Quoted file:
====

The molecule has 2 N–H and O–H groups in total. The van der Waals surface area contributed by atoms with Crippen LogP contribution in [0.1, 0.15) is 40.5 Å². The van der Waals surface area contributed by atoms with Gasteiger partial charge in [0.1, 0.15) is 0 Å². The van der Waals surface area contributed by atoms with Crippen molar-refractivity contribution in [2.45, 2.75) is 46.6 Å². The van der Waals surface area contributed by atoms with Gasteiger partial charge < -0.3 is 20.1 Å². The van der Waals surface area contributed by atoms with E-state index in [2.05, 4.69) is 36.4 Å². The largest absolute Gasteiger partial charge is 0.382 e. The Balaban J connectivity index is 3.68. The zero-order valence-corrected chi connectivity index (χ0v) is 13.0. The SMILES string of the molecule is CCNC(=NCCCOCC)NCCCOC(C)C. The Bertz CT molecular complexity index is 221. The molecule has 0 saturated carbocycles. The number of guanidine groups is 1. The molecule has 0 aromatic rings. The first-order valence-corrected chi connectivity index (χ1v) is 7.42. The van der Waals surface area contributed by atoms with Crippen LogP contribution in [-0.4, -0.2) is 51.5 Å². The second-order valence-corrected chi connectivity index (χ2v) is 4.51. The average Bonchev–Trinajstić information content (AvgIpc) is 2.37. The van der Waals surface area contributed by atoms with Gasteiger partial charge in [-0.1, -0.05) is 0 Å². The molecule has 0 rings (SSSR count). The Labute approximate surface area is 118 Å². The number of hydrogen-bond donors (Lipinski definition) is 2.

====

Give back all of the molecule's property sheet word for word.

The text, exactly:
The molecule has 2 N–H and O–H groups in total. The van der Waals surface area contributed by atoms with Crippen LogP contribution in [0.1, 0.15) is 40.5 Å². The van der Waals surface area contributed by atoms with Gasteiger partial charge in [0.1, 0.15) is 0 Å². The van der Waals surface area contributed by atoms with Crippen molar-refractivity contribution in [2.45, 2.75) is 46.6 Å². The van der Waals surface area contributed by atoms with Gasteiger partial charge < -0.3 is 20.1 Å². The van der Waals surface area contributed by atoms with E-state index in [2.05, 4.69) is 36.4 Å². The largest absolute Gasteiger partial charge is 0.382 e. The Balaban J connectivity index is 3.68. The zero-order valence-corrected chi connectivity index (χ0v) is 13.0. The SMILES string of the molecule is CCNC(=NCCCOCC)NCCCOC(C)C. The Bertz CT molecular complexity index is 221. The molecule has 0 saturated carbocycles. The number of guanidine groups is 1. The molecule has 0 aromatic rings. The first-order valence-corrected chi connectivity index (χ1v) is 7.42. The van der Waals surface area contributed by atoms with Crippen LogP contribution in [-0.4, -0.2) is 51.5 Å². The second-order valence-corrected chi connectivity index (χ2v) is 4.51. The average Bonchev–Trinajstić information content (AvgIpc) is 2.37. The van der Waals surface area contributed by atoms with Gasteiger partial charge in [-0.1, -0.05) is 0 Å². The molecule has 0 rings (SSSR count). The Labute approximate surface area is 118 Å². The number of hydrogen-bond donors (Lipinski definition) is 2.